Given the enormous demand, stimulated by the expectation the mortgage interest rates will rise, perhaps as early as the first third of 2022, December, which is historically a slow selling month, to the extent that low supply will allow it, will emulate November’s activity – average sale prices will increase; inventory levels will continue to decline, especially for detached and semi-detached properties; sales will take place at the speed of light, the 905 region will outpace the City of Toronto in sales and price growth; and, as has been the case since September, average sales prices throughout the greater Toronto area, will all exceed asking prices, on average by about 110 percent.

The tension in the Toronto and area housing market (demand struggling with supply leading to record-breaking average sale prices) will not miraculously resolve itself. In order to increase supply all three levels of government, and particularly at the municipal level, must work co-operatively to intelligently free up land, increase density by filling the missing middle, and reduce regulatory and planning red tape and bureaucracy so that more housing can be built to satisfy the ever-growing demand at something approaching affordable levels.

Curious about what is happening in your specific neighbourhood or looking for a complimentary appraisal of your home. Please do not hesitate to contacts me.


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Toronto Luxury Real Estate: Jens Quinstgaard bringing Scandi design to North America

Growing up in a home filled with danish modern furniture I always love to see the teak nesting tables. The nesting tables from my childhood home now adorn my daughter’s home.

I just discovered that  Jens Quinstgaard was the genius behind the design that has been carried on over the years. They have been referred to as the Babushka dolls of mid-century design.  Currently there is a set available on First Dibs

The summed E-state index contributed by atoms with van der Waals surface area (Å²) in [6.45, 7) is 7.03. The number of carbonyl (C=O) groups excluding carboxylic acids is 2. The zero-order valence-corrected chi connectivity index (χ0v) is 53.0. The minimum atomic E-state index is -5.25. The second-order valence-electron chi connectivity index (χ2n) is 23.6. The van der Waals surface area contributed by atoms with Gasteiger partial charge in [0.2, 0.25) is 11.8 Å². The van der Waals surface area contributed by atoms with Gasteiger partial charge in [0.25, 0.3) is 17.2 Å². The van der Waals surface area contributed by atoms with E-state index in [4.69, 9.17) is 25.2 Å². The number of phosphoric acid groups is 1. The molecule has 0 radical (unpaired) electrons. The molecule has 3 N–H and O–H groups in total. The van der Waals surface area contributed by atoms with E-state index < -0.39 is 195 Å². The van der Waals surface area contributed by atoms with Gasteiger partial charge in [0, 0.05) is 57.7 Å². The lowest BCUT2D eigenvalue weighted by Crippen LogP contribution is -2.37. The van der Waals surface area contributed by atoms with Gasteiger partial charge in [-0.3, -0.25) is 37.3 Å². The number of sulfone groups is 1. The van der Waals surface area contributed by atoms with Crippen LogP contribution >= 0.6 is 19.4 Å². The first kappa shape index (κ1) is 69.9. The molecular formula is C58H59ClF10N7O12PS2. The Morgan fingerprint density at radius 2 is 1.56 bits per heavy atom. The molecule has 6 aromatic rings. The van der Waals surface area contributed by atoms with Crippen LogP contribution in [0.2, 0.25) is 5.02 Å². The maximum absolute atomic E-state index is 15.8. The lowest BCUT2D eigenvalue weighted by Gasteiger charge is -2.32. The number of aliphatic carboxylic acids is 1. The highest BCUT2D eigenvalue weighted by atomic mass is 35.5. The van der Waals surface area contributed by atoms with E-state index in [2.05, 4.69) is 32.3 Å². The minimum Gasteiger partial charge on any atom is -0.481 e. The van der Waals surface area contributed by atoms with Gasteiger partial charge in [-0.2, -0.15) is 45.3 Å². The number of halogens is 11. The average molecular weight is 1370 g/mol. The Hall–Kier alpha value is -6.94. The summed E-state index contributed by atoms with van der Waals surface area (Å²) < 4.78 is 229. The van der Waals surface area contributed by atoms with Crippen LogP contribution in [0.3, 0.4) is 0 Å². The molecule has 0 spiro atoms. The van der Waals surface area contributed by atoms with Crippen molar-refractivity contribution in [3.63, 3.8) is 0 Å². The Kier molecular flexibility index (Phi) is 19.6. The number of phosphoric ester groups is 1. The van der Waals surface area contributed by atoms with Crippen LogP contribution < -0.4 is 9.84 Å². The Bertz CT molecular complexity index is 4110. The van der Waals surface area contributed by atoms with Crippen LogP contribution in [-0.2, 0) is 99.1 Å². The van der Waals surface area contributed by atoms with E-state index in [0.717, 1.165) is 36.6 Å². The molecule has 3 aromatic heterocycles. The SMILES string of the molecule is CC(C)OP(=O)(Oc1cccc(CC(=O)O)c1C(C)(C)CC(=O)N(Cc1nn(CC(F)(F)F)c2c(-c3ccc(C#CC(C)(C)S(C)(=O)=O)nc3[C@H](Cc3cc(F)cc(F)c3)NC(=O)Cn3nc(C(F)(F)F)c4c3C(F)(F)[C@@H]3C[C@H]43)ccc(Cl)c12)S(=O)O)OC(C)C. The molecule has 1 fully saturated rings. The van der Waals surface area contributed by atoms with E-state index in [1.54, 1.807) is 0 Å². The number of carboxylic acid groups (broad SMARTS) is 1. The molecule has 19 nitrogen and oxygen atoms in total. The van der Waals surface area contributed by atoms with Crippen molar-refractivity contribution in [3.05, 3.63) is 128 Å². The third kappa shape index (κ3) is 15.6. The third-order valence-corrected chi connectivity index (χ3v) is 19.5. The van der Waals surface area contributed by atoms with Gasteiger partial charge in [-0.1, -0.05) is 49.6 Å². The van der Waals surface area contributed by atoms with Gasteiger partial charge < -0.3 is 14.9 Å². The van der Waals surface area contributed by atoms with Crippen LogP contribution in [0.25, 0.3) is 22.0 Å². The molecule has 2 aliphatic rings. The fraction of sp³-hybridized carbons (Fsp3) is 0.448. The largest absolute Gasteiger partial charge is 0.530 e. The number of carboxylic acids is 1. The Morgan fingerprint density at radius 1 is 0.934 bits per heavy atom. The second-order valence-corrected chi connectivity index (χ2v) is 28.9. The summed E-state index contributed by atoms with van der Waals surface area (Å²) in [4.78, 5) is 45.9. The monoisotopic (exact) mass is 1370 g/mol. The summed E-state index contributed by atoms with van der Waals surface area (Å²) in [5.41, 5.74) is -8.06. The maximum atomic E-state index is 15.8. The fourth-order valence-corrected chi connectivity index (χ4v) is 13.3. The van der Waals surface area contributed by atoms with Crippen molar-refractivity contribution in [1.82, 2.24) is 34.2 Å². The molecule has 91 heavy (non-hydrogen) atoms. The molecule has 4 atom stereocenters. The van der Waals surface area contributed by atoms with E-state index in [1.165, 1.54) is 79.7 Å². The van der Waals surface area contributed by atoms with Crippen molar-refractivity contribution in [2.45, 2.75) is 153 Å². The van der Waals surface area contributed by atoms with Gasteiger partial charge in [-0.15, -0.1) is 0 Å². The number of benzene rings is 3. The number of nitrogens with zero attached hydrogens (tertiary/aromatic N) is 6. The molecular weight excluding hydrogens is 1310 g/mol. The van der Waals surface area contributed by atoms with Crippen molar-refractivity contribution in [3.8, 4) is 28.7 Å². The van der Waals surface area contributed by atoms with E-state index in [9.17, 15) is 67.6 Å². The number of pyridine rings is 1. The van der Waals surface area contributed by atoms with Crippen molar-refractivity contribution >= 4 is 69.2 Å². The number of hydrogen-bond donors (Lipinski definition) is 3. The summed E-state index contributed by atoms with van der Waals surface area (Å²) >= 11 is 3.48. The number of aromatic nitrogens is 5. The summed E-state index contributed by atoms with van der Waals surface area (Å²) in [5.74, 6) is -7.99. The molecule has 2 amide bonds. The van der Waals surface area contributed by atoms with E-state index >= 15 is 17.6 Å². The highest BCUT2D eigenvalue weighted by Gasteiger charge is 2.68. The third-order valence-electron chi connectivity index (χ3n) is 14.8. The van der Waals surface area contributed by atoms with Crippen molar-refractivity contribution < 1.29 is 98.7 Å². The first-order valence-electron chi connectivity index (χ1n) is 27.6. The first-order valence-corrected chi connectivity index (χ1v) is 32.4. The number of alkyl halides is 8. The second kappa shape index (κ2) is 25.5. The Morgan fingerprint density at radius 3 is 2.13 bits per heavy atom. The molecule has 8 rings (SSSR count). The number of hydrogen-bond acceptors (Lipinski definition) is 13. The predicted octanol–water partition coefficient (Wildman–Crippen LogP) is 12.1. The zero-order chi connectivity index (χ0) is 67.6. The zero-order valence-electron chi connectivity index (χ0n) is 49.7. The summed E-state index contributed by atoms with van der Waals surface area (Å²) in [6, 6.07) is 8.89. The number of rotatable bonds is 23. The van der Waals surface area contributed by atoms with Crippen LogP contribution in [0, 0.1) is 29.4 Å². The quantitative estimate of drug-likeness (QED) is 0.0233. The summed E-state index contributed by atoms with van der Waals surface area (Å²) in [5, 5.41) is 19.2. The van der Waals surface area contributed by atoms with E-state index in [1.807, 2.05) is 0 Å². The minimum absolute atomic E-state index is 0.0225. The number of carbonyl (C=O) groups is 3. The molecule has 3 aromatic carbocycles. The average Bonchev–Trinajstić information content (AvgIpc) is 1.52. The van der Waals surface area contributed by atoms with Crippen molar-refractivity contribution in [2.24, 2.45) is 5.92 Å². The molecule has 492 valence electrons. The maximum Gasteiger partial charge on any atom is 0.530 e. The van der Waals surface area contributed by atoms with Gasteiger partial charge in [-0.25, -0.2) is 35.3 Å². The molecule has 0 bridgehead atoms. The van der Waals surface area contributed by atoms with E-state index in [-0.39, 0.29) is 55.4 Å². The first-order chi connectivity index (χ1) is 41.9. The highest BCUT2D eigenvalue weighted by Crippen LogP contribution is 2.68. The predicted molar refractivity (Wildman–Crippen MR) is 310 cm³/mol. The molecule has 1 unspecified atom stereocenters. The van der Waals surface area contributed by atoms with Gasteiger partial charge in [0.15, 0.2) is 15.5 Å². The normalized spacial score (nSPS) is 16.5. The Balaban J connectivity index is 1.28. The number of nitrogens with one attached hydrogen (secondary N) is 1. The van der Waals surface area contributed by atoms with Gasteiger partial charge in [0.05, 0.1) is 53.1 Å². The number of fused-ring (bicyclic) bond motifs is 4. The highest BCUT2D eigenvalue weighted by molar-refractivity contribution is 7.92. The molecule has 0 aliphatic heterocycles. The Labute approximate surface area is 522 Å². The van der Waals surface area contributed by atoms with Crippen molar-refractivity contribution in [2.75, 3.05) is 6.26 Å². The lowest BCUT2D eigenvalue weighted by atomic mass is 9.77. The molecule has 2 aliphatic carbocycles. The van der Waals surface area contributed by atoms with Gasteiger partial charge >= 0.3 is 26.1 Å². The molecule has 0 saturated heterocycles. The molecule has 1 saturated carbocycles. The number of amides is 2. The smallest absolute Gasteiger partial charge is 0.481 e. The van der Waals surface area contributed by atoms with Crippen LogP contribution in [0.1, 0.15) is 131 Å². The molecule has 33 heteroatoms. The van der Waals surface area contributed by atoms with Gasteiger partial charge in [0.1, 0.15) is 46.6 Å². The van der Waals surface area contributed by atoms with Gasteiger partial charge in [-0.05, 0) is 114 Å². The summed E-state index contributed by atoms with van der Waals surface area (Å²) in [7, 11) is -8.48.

Nesting Tables

Jens has designed everything from cutlery to a fully curated and designed lake house in Armonk, New York. Dansk hired Quistgaard to lead their design team after seeing his designs.  His iconic teak pepper mill designs have become collector’s items.  Jens was integral in bringing Scandi design to a broader audience in North America.

Growing up with artistic parents Jens began designing in childhood with a “workshop” set-up in his mother’s kitchen. He was trained as a sculptor by his father and then later trained as a drawer and silversmith at a technical school in Copenhagen He began his career drawing portraits and then evolved into jewelry making, hunting knives, glass, graphic design and ceramics.

Quistgaard designed Lakehouse in Armonk, New York

A few more design highlights

  • Quistgaard designed a saucepan in cast iron for De Forenede Jernstoeberier A/S (United Iron Foundries). The pan was marketed under the name Anker-Line and was awarded the gold medal at the Triennale in Milan in 1954.
  • His  Fjord  cutlery was highlighted at the Danish Museum of Art and Design in Copenhagen which launched him to the position of  Head of Design at Dansk